Sam Bowker: The Grand Tour Diary (2005 - 2006)

This is the archived journal of a 2005-2006 'Grand Tour' around the Eastern Mediterranean and along East Africa, written by Sam Bowker, whilst in search of his PhD topic.

Wednesday, October 12, 2005

Greece - Athens (1)

Dedicated to Sarjan

Actually, Sarjan has nothing to with with Athens. He is a young cowherd in Edirne (like a shepherd but with less sheep and more cows). I should have dedicated one of the Edirne posts to him, but I've decided not to retroedit those from weeks ago. I met him outside one of the most spectacular mosque complexes, the Sultan Bayezid Mosque, set in white stone against the Tunca river. It was very like the Taj Mahal. Apparently this was once a medical centre for mental illnesses, centuries ago under the Ottomans. Distinctively, they used music therapy for their patients, a practise which Turkey claims to have invented.

But back on topic - Sarjan and I had one of those no-shared language conversations. Mosques were pointed at and exclaimed to be superb (Enfes!), he would disagree and say "If you think that one is superb, wait until you check out that one", with an eloquent finger gesture and the same word. Similar process for his cows. I recall him beaming with pride as he confidently asked me "Where! Are! You! From!" and "What! Is! Your! Name!". He deserves a post, as he was barefoot, probably rarely saw tourists, and wore very worn-out clothes. I suspect he will never otherwise have a reason to appear on this vast ocean of information that is the Internet, and he may never even approach a keyboard. So Sarjan, this one's for you.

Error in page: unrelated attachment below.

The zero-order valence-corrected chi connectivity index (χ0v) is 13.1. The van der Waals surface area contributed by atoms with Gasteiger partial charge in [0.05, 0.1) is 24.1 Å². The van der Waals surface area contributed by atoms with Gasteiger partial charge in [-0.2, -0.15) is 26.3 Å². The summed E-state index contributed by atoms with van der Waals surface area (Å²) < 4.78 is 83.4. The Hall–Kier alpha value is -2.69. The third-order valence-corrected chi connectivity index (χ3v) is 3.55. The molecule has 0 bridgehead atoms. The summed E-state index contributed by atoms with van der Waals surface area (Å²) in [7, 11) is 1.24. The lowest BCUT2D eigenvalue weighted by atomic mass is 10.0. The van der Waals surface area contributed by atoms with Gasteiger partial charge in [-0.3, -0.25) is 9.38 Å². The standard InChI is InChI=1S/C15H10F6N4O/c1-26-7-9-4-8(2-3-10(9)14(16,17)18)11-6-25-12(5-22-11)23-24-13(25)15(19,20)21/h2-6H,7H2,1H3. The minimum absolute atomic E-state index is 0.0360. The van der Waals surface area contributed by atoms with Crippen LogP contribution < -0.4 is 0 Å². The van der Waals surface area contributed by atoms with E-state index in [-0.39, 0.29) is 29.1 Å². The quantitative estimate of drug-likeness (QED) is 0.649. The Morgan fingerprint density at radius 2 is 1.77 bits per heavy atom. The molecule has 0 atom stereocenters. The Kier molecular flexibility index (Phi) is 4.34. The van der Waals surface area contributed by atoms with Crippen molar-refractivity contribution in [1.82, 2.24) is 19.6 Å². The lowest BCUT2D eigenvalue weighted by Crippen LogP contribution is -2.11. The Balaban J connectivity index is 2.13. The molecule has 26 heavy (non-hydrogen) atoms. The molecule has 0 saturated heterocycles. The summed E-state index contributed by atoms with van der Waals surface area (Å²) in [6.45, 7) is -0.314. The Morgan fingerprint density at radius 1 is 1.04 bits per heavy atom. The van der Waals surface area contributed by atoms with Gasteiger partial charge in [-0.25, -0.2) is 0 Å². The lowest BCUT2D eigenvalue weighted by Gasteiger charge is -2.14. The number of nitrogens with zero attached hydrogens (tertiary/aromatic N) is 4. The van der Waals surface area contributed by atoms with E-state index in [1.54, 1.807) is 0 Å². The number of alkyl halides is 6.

Athens has proven to be a vast, generally clean and energetic city. It is the most European city I think I have seen since leaving London as a small boy. People dress like something out of a David Jones commercial, there are motorbikes and fashionable cafes everywhere, and people seem to live the lives that are promoted in glossy magazines. The city, when seen from the Acropolis, is a complex texture of white apartments and black windows.

I took a walking tour this morning. Just four of us (two Canadian girls, myself and the guide Eduardo) wandering the old city, with Ed explaining Greek mythology, current society, some architectural history and lots of the wars-dates-names history that cities this old accumulate like barnacles on an ocean liner. We saw many things, which I will not list here for fear of sounding like a tour agency flyer, but suffice to say I feel a more complete person for experiencing them all.

That sounds pretentious but I mean it. Walking through the Parthenon and surrounding temples, watching the scaffolding bend under the weight of reconstruction marble blocks, and smoothly sliding between hordes of amazed tourists was something I've wanted to do for a very long time. Likewise, by seeing the site of the Temple of Zeus, I have notched another surviving Ancient Wonder to my belt. And who wouldn't feel enlightened watching tall Greek men with heritage uniforms and pompoms on their boots strut about like a Monty Python skit?

My student card paid for itself twice today, making up for all my time carrying it in Turkey. It lists my university as "Aust Nat Uni", so when they ask where I'm studying, it's Austria. That means I get EU passes (which are FREE, better than $8-10 Australian for students and $20ish for non-students!) for each site. Wunderbar!

Tomorrow - perhaps a three-island cruise. Who knows?


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